On August 24, participants in the Leaders for Democracy Fellows program (LDF) presented their capstone projects to an audience of DCID faculty, staff, and their peers. After four weeks of workshops, field visits, and cultural immersion, the fellows in the program presented their proposals for civic action projects that they will take up when they return to their home countries. The program was run by the Duke Center for International Development (DCID) at the Sanford School of Public Policy, sponsored by World Learning, and funded by the U.S. Department of State’s U.S.- Middle East Partnership Initiative (MEPI).
The action projects covered a range of topics, including first, ways to complement or improve the functioning of their country’s governance and delivery of public services primarily at the local level, by giving a more effective voice to young people, women, and affected communities; and second, improving the business opportunities of such groups. In a number of cases, participants had already been involved with a pilot project that they now intend to replicate or scale up.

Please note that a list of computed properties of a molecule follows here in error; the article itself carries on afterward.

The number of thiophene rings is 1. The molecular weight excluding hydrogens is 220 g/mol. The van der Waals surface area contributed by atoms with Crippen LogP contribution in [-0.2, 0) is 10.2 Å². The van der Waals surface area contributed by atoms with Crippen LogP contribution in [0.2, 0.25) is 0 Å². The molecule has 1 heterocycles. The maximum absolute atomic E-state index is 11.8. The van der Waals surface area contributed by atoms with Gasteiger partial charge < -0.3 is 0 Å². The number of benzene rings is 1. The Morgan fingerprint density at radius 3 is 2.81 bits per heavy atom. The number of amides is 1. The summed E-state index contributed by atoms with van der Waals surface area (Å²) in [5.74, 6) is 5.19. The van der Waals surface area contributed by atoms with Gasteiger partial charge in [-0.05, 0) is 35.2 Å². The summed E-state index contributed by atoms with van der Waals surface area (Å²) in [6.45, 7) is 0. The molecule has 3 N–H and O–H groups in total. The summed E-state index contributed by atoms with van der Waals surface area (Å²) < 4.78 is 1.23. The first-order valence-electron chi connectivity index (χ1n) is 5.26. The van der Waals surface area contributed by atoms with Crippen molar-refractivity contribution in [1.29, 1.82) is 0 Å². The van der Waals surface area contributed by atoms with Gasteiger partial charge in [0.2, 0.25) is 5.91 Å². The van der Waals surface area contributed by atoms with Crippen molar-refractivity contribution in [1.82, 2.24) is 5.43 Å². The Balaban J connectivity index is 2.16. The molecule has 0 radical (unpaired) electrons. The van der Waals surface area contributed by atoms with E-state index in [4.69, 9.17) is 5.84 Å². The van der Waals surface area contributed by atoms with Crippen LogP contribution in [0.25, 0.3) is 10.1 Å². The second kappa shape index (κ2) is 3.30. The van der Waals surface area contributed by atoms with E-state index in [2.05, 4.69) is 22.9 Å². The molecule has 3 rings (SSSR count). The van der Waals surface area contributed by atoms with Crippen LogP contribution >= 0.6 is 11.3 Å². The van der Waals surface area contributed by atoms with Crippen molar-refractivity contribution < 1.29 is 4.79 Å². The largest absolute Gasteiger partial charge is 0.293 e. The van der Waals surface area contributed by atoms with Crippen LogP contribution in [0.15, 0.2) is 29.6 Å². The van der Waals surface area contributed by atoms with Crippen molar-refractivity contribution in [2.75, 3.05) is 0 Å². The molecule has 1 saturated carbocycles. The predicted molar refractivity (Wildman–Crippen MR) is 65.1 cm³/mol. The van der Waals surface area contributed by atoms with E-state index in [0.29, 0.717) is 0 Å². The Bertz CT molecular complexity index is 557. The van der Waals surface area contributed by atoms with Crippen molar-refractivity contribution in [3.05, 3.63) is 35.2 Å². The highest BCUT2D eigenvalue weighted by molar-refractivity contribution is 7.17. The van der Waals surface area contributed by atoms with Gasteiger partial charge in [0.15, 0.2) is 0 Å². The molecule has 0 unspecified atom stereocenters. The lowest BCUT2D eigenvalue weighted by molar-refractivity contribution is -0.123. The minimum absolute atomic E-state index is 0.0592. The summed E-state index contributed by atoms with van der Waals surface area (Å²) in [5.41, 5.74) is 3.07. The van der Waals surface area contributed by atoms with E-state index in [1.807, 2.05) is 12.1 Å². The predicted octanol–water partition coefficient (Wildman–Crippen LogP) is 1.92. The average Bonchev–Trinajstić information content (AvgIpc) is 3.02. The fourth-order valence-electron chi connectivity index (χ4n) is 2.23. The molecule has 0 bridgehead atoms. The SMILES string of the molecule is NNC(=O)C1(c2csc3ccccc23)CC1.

The professionalism and quality of each presentation reflected how much participants had benefited from DCID’s expertise. The program’s curriculum emphasized the discipline of policy and problem analysis as a basis for the design and implementation of development projects, a DCID signature. In addition to classroom learning, the program built in meetings with local governments and leaders of civil and entrepreneurial organizations in the Durham and the Research Triangle area. Fellows traveled to Washington, D.C. the next day to begin the second phase of their program, focused on practice-based learning to further develop their civic engagement projects.